Consumer Finance

What makes Vanguard and Tesla Similar? 0

What makes Vanguard and Tesla Similar?

Posted by on Nov 12, 2016 in Consumer Finance, Frugal Habits, Retirement Planning, Socially Responsible Investing

On April 22, 2014, was an exciting day for Dan and I. We picked up our brand new Tesla 2014 Model S. As you know, this car is very expensive. Almost a year had passed before we decided to purchase one. When it comes to supporting our values of buying American made products, supporting American ingenuity, American workers, sustainable energy movement, and a clean environment, money should not be an obstacle, especially when we could afford the price tag.

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Steve’s Book Review: Excellent for Beginners 1

Steve’s Book Review: Excellent for Beginners

Posted by on Sep 14, 2016 in Consumer Finance, Do it yourself investors (DIY), Financial Education/Literacy, Low Cost Investors, Passive Investment Strategy

I reviewed another investment book. I tell why self-published authors connect better with investing beginners than most of the traditionally published personal finance books found in bookstores. The author follows the sage advice of portfolio construction of Jack Bogle and the investment company he founded in 1974, Vanguard Group. I highly recommend this book. It’s an easy read and gets right to the point.

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Book Review: Trusting Financial Advisers 0

Book Review: Trusting Financial Advisers

Posted by on May 23, 2016 in Consumer Finance, Fee Only Fiduciary Financial Advisors, Financial Education/Literacy

Here we go again. That five letter word T-R-U-S-T leads directly to our emotions. Who can we trust with our investments? How do we know that a fee-only financial adviser is trustworthy? In my previous blog post (Trust and Investing), John Bogle wrote that the only thing you can trust is that the economies of the entire planet will grow over time. As a do-it-yourself investor, you can eliminate trusting an adviser. I thought I will take up this topic again through a book review because many of you want help, and there are trustworthy fee-only advisers. This book might provide clues by the language which reflect trust that these advisers use.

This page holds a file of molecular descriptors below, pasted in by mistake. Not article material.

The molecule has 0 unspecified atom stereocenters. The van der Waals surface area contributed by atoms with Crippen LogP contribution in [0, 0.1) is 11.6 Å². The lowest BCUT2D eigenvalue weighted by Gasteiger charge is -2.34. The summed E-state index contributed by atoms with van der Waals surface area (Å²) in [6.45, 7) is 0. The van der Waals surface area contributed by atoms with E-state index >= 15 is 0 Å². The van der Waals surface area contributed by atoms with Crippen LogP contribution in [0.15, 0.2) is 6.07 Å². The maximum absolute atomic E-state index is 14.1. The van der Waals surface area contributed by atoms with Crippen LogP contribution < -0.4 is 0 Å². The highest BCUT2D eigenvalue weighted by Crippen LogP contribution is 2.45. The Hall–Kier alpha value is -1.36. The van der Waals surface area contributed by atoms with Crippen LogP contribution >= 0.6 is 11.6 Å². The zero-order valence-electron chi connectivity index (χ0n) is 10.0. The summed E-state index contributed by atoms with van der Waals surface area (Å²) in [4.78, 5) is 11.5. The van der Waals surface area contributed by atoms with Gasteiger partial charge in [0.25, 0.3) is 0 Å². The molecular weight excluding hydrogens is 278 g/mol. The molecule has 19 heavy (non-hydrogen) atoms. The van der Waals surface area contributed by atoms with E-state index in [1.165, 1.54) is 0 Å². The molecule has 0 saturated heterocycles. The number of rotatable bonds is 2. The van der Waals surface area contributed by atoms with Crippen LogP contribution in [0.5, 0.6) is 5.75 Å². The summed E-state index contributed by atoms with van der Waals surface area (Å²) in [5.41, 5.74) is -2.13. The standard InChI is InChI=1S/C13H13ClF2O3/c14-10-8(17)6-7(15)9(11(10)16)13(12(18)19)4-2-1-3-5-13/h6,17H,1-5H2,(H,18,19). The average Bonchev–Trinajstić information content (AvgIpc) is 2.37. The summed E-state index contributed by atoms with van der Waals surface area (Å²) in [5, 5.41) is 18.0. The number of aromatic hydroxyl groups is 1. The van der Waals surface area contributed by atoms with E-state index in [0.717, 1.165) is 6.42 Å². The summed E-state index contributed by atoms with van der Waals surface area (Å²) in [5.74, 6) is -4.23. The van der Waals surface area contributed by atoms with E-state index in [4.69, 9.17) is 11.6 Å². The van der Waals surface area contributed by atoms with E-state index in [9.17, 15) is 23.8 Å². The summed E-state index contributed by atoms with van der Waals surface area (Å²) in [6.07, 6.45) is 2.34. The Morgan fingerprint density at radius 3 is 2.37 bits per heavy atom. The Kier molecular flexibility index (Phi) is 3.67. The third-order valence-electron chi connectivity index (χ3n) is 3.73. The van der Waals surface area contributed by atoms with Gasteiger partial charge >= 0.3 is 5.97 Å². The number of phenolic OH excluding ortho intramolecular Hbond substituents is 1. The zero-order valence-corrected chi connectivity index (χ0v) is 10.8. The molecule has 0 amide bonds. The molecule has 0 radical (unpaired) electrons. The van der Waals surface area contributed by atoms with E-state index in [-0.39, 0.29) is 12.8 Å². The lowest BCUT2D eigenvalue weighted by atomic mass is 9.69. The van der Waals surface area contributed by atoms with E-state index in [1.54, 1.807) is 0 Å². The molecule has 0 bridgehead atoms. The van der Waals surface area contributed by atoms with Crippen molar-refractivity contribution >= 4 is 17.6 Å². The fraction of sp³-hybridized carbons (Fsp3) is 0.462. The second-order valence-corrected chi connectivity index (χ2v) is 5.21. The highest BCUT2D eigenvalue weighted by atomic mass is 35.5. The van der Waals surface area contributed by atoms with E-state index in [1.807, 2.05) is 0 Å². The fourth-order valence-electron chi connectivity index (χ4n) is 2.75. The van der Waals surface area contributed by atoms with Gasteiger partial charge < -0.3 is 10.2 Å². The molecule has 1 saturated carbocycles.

According to the authors, you are not the only one who might not trust an adviser again. Most Americans are still reeling over the 2008 stock market crash. Because of 2008, trusting a financial adviser and the industry has radically changed according to the authors. They wrote: “The roots of negative selling run deep. It has a long history of success. But our culture has changed, and negative selling is no longer consistent with who we are as consumers…Yet salespeople still often find themselves in that gray area between creating fear and illustrating a need-which in turn costs them sales.”

While the book’s primary audience is for the financial professional, my review might help you gain confidence on how to evaluate a potential adviser. Remember, you are interviewing potential advisers, not the other way around. My review of this book addresses the trust problem head-on and it’s for people who are looking for a trustworthy financial adviser.

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Therese’s Story 0

Therese’s Story

Posted by on Mar 26, 2016 in Beginning Investing, Consumer Finance, Fee Only Fiduciary Financial Advisors, Late Starters, Laymen to Laymen Financial Information

The next financial coming of age story has a frequent theme. Many people have money in different financial institutions, different banks, different mutual fund companies, different asset classes, sectors, or individual company stocks. Therese, my guest author, had little idea what, where and who was minding her money! Her money was so convoluted that a Rubik’s Cube was easier to solve. Soooooo, there is plenty of room for simplicity. Discover how Therese’s portfolio evolved from a complex and incoherent mess to a simple Vanguard portfolio after one visit with a fee-only financial adviser from Garrett Planning Network.

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What can 2.5 months do to my boring portfolio performance?

Posted by on Mar 19, 2016 in Beginning Investing, Consumer Finance, Do it yourself investors (DIY), LAUSD Employees, Laymen to Laymen Financial Information, PreK-12 Educators

The first six weeks of the new year was a bust for the stock market. But in the seventh week something magical happened–it turned bullish. Oil prices went up and our Federal Reserve Board remarks on the status of the economy was neutral, along with a thousand other economic moving parts. I ignore all of the noise and stick with my planned portfolio allocation.

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